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The Tragedy of Tragedy

Chukat-Balak (Numbers 19:1-25:9 )

by Rabbi Noson Weisz

Parshat Chukat is full of death. First we read about the "red heifer" whose ashes are required to purify someone who comes into direct contact with death. Then we read about the death of Miriam closely followed by the death of her brother Aaron. Moses doesn't actually die but his death sentence is one of the themes here.

Finally, Parshat Chukat ends with the description of the war against Sichon, the first of the bloody wars waged by Israel in conquest of its homeland. Immediately prior to the description of that war, we are told of the river that turned red from the blood of the Amalakites whose attempt to ambush the Jewish people in a desert canyon was miraculously foiled.

This sudden focus on the theme of death is no coincidence. At this precise point, namely the beginning of Chukat, the Book of Numbers changes tracks. Until this point, it has been recounting the history of the Exodus generation. But from here on, the remainder of Numbers and the entire book of Deuteronomy, recounts the history of the next generation, the generation who entered Israel.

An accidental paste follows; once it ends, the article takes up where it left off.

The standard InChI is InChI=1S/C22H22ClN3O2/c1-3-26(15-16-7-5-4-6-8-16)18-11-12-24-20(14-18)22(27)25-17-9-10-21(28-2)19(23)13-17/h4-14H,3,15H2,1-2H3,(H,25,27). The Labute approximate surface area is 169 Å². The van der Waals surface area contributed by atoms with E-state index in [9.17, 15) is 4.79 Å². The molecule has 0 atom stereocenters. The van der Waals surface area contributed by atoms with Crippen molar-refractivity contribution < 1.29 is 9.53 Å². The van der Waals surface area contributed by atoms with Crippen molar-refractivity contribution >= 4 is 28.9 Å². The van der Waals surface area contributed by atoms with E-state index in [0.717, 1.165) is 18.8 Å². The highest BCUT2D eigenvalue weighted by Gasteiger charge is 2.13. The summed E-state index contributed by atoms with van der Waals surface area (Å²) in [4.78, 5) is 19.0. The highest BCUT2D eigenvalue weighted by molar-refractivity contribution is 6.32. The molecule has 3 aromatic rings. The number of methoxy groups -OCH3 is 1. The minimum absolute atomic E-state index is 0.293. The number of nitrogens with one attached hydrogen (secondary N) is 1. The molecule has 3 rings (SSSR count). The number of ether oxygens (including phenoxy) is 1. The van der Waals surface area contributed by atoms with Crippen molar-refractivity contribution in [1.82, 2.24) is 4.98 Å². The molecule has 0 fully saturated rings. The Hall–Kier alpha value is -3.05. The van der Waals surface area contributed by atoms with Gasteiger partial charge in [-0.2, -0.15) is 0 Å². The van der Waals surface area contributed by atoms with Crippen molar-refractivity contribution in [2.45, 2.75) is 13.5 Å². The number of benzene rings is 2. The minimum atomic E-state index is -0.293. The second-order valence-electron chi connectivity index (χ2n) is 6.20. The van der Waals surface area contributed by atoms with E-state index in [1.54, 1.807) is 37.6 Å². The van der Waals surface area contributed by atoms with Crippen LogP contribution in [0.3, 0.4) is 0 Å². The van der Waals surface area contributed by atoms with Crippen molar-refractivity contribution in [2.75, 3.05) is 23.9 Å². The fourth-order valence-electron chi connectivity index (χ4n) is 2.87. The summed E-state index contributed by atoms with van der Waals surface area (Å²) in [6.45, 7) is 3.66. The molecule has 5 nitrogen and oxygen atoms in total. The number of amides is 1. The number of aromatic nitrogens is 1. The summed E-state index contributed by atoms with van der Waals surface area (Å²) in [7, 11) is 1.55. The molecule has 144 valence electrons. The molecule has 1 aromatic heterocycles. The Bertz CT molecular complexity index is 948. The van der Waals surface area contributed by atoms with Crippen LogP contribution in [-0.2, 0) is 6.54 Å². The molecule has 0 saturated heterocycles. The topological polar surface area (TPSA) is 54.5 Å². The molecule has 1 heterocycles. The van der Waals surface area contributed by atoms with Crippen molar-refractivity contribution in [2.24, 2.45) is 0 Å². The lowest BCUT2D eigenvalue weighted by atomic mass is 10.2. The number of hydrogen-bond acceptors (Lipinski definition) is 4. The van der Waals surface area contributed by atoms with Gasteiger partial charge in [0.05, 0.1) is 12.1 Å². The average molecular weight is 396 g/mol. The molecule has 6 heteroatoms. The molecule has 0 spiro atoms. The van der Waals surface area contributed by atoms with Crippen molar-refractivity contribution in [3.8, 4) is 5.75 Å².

All the historical events described take place in the 40th year of the desert sojourn.


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The marker for the transition is the passage describing the laws of the "red heifer," which fit the theme of death. It was selected because the way in which Jews will henceforth encounter death will be markedly different.

The way in which Jews will henceforth encounter death will be markedly different.

Technically, the laws of the "red heifer" as well as the laws of ritual purity applied to the members of the Exodus generation as they apply to all Jews in all historical periods. It is only the spirit of these laws that has affected the later generations in a totally different way.

Thus, without being sprinkled with the ashes of the "red heifer," no Jew was ever allowed into the Tabernacle. Every member of the Exodus generation had presumably come into contact with death at some point in life prior to the establishment of the Tabernacle and had to be ritually purified before he or she could enter it courtyard.